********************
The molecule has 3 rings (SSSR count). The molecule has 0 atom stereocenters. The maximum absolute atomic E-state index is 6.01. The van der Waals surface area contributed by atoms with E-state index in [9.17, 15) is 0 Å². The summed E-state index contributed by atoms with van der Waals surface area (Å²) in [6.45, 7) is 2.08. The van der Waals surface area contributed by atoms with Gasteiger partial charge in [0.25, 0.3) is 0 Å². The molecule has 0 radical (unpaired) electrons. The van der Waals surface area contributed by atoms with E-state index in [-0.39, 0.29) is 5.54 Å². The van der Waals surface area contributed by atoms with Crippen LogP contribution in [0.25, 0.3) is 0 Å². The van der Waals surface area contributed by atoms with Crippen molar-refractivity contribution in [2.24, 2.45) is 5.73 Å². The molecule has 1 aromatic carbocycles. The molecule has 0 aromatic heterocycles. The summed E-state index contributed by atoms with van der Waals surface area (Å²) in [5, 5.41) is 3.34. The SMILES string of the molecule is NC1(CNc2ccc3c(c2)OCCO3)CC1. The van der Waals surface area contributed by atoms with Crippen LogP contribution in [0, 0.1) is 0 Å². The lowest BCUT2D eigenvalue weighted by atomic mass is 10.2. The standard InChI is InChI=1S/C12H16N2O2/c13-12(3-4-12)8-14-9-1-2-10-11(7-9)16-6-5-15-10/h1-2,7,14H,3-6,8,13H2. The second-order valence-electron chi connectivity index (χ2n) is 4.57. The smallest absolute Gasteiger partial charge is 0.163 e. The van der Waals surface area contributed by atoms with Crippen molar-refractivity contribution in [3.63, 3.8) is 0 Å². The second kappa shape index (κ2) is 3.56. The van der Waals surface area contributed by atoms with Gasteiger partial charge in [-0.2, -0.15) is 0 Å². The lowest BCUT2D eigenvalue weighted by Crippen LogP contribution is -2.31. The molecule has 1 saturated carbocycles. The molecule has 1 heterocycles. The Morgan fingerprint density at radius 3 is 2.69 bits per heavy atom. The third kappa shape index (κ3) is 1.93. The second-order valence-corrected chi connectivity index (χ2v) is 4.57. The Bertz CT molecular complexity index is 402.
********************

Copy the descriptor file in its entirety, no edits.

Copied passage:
The molecule has 3 rings (SSSR count). The molecule has 0 atom stereocenters. The maximum absolute atomic E-state index is 6.01. The van der Waals surface area contributed by atoms with E-state index in [9.17, 15) is 0 Å². The summed E-state index contributed by atoms with van der Waals surface area (Å²) in [6.45, 7) is 2.08. The van der Waals surface area contributed by atoms with Gasteiger partial charge in [0.25, 0.3) is 0 Å². The molecule has 0 radical (unpaired) electrons. The van der Waals surface area contributed by atoms with E-state index in [-0.39, 0.29) is 5.54 Å². The van der Waals surface area contributed by atoms with Crippen LogP contribution in [0.25, 0.3) is 0 Å². The van der Waals surface area contributed by atoms with Crippen molar-refractivity contribution in [2.24, 2.45) is 5.73 Å². The molecule has 1 aromatic carbocycles. The molecule has 0 aromatic heterocycles. The summed E-state index contributed by atoms with van der Waals surface area (Å²) in [5, 5.41) is 3.34. The SMILES string of the molecule is NC1(CNc2ccc3c(c2)OCCO3)CC1. The van der Waals surface area contributed by atoms with Crippen LogP contribution in [0, 0.1) is 0 Å². The lowest BCUT2D eigenvalue weighted by atomic mass is 10.2. The standard InChI is InChI=1S/C12H16N2O2/c13-12(3-4-12)8-14-9-1-2-10-11(7-9)16-6-5-15-10/h1-2,7,14H,3-6,8,13H2. The second-order valence-electron chi connectivity index (χ2n) is 4.57. The smallest absolute Gasteiger partial charge is 0.163 e. The van der Waals surface area contributed by atoms with Crippen molar-refractivity contribution in [3.63, 3.8) is 0 Å². The second kappa shape index (κ2) is 3.56. The van der Waals surface area contributed by atoms with Gasteiger partial charge in [-0.2, -0.15) is 0 Å². The lowest BCUT2D eigenvalue weighted by Crippen LogP contribution is -2.31. The molecule has 1 saturated carbocycles. The molecule has 1 heterocycles. The Morgan fingerprint density at radius 3 is 2.69 bits per heavy atom. The third kappa shape index (κ3) is 1.93. The second-order valence-corrected chi connectivity index (χ2v) is 4.57. The Bertz CT molecular complexity index is 402.